RR: Now, that’s a question, as a creator, I really don’t think I should answer. I deliberately left things sort of ambiguous when it came to deciding whether the horror was a real supernatural entity or if it was a manifestation of mental illness. And I also deliberately made it possible for a reader to see it both ways…almost. There are definite clues though in the book that reveal whether I think the horror was real or imagined. I will just say: Remember the photograph of the house that turned up in the beginning and then again at the end?

AB: Lastly but not leastly, what do you wish I’d asked? What do you want to tell people about Hunter, about the house, and about this book in general?

RR: I wish you had asked me how this book fit into my body of work. I have had many labels applied to my writing: horror, suspense, mystery, thriller, and increasingly, romance, and I think A DEMON INSIDE is one great example of what I am trying to do in a lot of my work, which is to merge romance with horror or the paranormal. At its heart, you could look at A DEMON INSIDE as a love story, between two men certainly, but also as a love story of the self and discovering one’s own strengths and weaknesses. A DEMON INSIDE is the book I’d most recommend to ardent fans of horror and it also represents a direction I think I am moving further away from with the newer things I’m writing–I’m finding there’s more and more to be said about the connections people make when falling in love–and that fascinated me. Love and terror are actually, in many ways, both physical and emotional, two sides of the same coin.

AB: I very much enjoyed reading this wonderfully scary book, and I enjoyed serving as the delightful Mr. Reed’s interrogator *g*

RR: Thanks, Ally.

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Promotional Blurb:

Hunter Beaumont doesn’t understand his grandmother’s deathbed wish: "Destroy Beaumont House." He’d never even heard of the place. But after his grandmother passes and his first love betrays him, the family house in the Wisconsin woods looks like a tempting refuge. Going against his grandmother’s wishes, Hunter flees to Beaumont House.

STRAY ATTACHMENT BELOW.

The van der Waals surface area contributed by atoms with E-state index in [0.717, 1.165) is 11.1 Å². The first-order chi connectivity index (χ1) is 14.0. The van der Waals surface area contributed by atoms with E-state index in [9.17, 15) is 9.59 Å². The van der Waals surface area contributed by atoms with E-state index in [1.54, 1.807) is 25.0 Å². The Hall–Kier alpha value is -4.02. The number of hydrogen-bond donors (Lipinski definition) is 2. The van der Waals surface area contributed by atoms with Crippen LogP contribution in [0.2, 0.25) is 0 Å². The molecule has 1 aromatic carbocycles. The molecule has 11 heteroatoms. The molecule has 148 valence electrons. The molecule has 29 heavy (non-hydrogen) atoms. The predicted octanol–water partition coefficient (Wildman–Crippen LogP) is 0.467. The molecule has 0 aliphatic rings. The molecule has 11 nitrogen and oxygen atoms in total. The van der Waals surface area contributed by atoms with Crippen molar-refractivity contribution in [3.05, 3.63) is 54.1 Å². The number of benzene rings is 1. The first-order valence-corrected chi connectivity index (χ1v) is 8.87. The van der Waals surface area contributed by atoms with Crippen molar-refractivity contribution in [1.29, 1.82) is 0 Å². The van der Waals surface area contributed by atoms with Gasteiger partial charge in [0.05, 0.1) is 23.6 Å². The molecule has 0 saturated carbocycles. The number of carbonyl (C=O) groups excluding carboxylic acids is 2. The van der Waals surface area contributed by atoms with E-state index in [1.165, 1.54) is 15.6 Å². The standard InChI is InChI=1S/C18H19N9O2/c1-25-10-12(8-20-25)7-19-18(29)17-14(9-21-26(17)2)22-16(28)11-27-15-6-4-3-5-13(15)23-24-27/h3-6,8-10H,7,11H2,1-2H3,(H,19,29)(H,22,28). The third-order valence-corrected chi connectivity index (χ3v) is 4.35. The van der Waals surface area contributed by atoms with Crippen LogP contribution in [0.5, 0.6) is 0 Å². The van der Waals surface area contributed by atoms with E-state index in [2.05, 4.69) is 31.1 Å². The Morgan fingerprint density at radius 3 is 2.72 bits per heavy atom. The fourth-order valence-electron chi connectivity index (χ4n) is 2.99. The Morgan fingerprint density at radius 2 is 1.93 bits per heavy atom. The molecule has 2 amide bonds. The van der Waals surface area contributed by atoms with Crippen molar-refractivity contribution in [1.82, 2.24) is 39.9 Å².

But will the house be the sanctuary he had hoped for? Soon after moving in, Hunter realizes he may not be alone. And who—or what—he shares the house may plunge him into a nightmare from which he may never escape. Sparks fly when he meets his handsome neighbor, a caretaker for the estate next door, but is the man salvation…or is he the source of Hunter’s terror?



It didn’t take them long to round the curve of the driveway and all at once, Beaumont House stood before them. Just as Hunter had imagined, its imposing fieldstone looked solid and formidable against the bright blue autumn sky. Double oak doors, appearing in remarkably good shape, Small%20DEMON%20INSIDEwere outfitted with black wrought iron hinges and fixtures, all without a trace of rust. The windows reflected back the sky and the few clouds in it, looking almost black and empty. Hunter fancifully thought of them as eyes and shivered. Yet, not a single pane was broken or cracked. The glass did not even look dirty. He paused, staring at the house, feeling an odd sense of déjà vu, but couldn’t recall how he could have even seen the house before. Ian, beside him, was silent. In awe, Hunter said softly, “God, Ian, I never would have guessed.”

Ian sucked in some air. “It is beautiful, isn’t it? Even more than I remember.”

Hunter took in more details: the roof was covered in black slate tile and again, looked in perfect repair. Black shutters fronted each of the windows. The house put Hunter in mind of what he imagined an English manor would look like and he briefly imagined red-jacketed foxhunters galloping through the grounds. There was a widow’s walk around the rooftop and to one side, a rounded tower completed the imposing façade.

All of it looked move-in ready.

Hunter scratched his head and turned to Ian. “I thought you said the place was falling down.”

“I assumed it was.” Ian’s expression revealed troubled thoughts beneath. He took in the house, eyebrows furrowed. “I mean, no one has been here for decades. The place should be in shambles, broken windows, doors off their hinges, weeds growing through the floors… Yet, it looks so well maintained.” Ian paused. “I don’t understand it. I took care of the property taxes for your family, but never paid out anything for upkeep. This is weird, Hunter.”

Hunter didn’t want to voice it, but he agreed. Aside from the overgrown vegetation outside the house, the place itself was almost pristine, as if someone still lived here, let alone not having been inhabited for more than half a century. Hunter began to wonder if all the overgrown trees and other flora could be tamed into a manageable yard and garden.